Ocean Stewards applaud Judge's decision validating NOAA permit for open ocean aquaculture research

The Ocean Stewards Institute applauded a decision by a Federal judge to grant summary judgment to NOAA in a lawsuit over a permit issued for aquaculture research in the open ocean

May 3, 2012

The Ocean Stewards Institute applauded a decision by a Federal judge to grant summary judgment to NOAA in a lawsuit over a permit issued for aquaculture research in the open ocean. 

Judge Susan Oki Mollway released her decision last week, clarifying and affirming NOAA’s authority to grant a permit for aquaculture under the existing Magnuson-Stevens fishing legislation. The judgment stated that for any permit request, “NMFS will have to look at the specific activities proposed and determine whether those actions involve ‘the catching, taking, or harvesting of fish.’” If the permit involves these actions, the ruling declared that such activity is governed by existing legislation. 

The original NOAA permit allowed the experimental “Velella Project” to proceed, where a single, small submersible pen was stocked with 2,000 fish native to Hawaiian waters. The pen then drifted in the ocean eddies in Federal waters west of the Big Island of Hawaii, from 3 to 75 miles offshore, in waters up to 12,000 feet deep. The fish were fed a sustainable diet that replaced some fishmeal and fish oil content with soy and other agricultural proteins, and there was no measurable impact on the ocean ecosystem. The research project was successfully concluded in February, 2012, and the company involved – Kampachi Farms, LLC – is seeking further permits to continue with additional trials.

“The results from this Velella beta-test were of great value to us, and to environmentalists and seafood lovers everywhere” said Ocean Stewards’ President and Kampachi Farms’ Co-CEO Neil Anthony Sims. “We should continue to move forward with developing responsible, sustainable sources of great-tasting, healthful fish. The world’s appetite for seafood grows, and we cannot increase our pressure on wild fish stocks. We need to find sustainable solutions. That’s what this research was exploring.”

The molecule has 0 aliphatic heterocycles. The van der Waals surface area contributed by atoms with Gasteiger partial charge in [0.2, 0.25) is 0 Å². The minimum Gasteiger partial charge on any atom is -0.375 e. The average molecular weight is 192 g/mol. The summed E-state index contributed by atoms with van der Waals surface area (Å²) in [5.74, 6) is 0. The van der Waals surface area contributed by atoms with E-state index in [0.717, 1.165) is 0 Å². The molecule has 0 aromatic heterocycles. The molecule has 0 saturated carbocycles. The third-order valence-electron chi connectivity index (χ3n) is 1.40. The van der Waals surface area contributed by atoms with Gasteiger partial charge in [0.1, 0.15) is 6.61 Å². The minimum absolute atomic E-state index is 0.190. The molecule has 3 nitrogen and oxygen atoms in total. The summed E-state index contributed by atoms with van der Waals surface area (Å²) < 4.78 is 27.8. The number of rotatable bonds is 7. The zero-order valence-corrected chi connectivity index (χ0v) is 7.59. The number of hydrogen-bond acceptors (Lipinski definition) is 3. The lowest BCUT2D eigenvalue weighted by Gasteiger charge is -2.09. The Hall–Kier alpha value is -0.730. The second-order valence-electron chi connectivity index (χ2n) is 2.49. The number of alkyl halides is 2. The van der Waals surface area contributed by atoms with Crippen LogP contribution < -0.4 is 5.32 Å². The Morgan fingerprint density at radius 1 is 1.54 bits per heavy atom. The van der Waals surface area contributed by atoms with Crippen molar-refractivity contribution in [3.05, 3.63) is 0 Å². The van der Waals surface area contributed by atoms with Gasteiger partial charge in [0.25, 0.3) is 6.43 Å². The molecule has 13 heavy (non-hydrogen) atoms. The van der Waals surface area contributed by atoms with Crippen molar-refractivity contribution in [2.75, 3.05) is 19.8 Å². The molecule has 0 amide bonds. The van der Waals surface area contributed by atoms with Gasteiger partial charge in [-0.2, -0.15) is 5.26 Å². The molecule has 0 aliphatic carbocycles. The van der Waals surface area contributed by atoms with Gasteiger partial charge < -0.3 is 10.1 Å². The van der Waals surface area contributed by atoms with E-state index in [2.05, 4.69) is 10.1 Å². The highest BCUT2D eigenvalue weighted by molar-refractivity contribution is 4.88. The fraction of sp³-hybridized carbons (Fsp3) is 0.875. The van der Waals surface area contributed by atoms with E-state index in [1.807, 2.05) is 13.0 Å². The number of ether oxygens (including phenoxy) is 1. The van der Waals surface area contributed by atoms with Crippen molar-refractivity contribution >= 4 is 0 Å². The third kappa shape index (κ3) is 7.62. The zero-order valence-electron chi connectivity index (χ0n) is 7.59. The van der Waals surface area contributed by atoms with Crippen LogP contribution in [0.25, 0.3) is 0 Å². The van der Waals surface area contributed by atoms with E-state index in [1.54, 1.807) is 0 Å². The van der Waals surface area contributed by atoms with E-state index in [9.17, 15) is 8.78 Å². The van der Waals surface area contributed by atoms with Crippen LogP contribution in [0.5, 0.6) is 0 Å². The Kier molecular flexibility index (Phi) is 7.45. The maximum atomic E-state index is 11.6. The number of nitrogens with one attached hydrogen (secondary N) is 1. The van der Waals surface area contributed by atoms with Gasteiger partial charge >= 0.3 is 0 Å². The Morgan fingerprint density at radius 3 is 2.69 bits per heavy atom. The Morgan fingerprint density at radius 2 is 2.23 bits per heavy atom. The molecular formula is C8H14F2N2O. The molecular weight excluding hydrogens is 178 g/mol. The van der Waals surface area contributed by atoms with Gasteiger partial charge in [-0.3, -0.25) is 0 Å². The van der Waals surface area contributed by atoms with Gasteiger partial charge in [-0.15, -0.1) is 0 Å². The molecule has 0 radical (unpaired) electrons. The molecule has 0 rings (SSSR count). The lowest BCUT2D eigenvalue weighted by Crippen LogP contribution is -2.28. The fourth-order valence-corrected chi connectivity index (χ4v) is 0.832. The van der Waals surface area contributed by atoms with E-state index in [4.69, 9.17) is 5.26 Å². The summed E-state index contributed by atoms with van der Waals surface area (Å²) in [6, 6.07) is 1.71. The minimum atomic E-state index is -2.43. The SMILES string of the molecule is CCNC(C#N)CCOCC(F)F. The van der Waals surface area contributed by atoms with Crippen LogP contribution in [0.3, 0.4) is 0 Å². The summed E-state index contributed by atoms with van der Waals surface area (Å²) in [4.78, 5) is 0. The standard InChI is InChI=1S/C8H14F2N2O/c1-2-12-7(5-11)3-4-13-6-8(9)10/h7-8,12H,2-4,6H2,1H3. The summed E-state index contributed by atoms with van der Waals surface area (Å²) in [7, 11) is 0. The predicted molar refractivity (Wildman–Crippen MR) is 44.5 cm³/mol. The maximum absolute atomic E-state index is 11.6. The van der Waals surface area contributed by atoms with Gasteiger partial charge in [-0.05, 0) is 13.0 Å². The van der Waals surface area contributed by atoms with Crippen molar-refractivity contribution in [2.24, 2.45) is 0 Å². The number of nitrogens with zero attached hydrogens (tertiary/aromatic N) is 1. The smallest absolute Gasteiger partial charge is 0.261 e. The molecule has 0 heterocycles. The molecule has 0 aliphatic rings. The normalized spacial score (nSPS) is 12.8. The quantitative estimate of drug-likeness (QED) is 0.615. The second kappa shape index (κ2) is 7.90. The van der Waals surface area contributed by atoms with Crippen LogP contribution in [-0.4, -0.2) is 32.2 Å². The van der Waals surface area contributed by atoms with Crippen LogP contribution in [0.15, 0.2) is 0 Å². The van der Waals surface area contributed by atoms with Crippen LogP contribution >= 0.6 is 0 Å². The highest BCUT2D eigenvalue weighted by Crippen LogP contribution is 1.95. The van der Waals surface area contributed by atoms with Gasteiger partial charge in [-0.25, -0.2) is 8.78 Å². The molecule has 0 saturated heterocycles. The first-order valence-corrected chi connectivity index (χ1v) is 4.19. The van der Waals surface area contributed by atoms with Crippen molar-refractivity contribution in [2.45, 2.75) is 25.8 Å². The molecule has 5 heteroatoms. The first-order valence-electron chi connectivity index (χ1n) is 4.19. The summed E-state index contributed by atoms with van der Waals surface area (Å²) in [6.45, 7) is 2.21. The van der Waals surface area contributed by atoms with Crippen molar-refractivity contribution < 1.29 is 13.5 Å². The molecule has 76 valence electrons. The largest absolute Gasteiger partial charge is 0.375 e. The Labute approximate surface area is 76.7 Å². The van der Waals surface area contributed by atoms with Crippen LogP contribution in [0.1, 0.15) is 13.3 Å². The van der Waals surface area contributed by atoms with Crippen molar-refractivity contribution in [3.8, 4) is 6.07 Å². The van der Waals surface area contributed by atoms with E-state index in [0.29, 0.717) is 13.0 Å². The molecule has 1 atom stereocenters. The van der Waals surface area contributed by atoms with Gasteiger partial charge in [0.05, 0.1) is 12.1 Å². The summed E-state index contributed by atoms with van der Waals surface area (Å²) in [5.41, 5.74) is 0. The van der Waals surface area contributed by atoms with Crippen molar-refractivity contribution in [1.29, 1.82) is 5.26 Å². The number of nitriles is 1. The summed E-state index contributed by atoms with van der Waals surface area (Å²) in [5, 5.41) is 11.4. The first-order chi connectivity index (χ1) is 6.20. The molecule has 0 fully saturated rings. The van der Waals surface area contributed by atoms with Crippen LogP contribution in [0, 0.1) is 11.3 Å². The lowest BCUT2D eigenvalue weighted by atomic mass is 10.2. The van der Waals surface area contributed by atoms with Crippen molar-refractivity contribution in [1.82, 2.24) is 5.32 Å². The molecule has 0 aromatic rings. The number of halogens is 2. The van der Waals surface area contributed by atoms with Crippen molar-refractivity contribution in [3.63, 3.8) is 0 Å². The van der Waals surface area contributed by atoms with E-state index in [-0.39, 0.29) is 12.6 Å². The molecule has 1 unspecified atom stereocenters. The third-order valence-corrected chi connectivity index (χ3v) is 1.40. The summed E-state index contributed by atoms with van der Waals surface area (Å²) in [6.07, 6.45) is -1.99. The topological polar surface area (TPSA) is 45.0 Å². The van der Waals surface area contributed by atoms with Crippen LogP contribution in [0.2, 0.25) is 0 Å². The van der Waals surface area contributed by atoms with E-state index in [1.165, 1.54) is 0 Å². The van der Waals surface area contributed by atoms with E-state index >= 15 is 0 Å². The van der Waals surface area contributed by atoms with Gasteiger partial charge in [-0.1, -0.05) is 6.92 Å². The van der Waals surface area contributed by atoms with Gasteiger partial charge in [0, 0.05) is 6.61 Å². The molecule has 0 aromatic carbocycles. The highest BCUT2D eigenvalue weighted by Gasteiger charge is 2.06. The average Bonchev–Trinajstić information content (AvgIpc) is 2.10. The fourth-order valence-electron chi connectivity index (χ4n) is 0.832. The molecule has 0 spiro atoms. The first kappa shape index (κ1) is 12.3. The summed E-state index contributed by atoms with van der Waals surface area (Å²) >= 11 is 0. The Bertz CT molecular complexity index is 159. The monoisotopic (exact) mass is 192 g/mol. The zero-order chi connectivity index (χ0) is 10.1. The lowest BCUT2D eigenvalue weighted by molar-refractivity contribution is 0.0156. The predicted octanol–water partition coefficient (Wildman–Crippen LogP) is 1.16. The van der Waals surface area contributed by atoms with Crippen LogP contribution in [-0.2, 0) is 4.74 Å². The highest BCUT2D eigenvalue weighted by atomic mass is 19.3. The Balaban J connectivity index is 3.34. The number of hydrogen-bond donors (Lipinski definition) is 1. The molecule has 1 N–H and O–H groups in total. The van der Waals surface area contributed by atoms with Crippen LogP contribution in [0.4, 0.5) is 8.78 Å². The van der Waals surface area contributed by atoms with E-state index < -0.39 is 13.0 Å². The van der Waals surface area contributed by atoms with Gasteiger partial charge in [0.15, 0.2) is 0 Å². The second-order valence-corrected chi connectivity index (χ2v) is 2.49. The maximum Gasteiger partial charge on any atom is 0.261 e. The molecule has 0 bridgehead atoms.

NOAA had conducted an Environmental Assessment of the project proposal, and found that there was no potential for any significant impact. The law suit had also claimed that an Environmental Impact Statement was required, but as the research had been completed and the plaintiffs identified “no actual harm resulting from the [Kampachi Farms] project,” Judge Mollway concluded that the claim was “moot.”  

Sims questioned the reasoning behind the original law suit. 

“Why would you waste taxpayers’ money dragging NOAA into court to try to make them stop giving out research permits? Should we stop all research in the ocean? Should such research be unregulated? Or should we stop eating fish altogether? The extremist groups behind this lawsuit are not environmentalists – they are obstructionists. They are hindering responsible research towards sustainable solutions.”

Sims said that the Ocean Stewards value their close working relationships with leading environmental organizations that are truly addressing the issue of a sustainable seafood supply.

Food & Water Watch Executive Director Wenonah Hauter said the group was very disappointed by the court’s decision.

“Food & Water Watch feels strongly that NMFS should not have granted KBWF a permit at all. NMFS’s determination that, when Congress used the word 'harvesting' in the 1976 law, its somehow contemplated allowing the raising of fish in futuristic floating industrial fish farming cages in the open ocean – as if it was traditional fishing – is completely without merit". 

"Regardless, in this case, the governing regional fishery management council never even authorized the activities in the federal waters off of Hawai’i, and a proper environmental impact study was never conducted", she attested.

“Food & Water Watch and KAHEA filed a suit against NMFS in August, 2011, for issuing an illegal fishing gear permit to Kona Blue Water Farm for their Valella Project. The lawsuit is based on the fact that the federal government lacked the authority to grant the permit and failed to adequately assess the environmental impacts of Kona Blue’s offshore aquaculture operations as required under federal law.”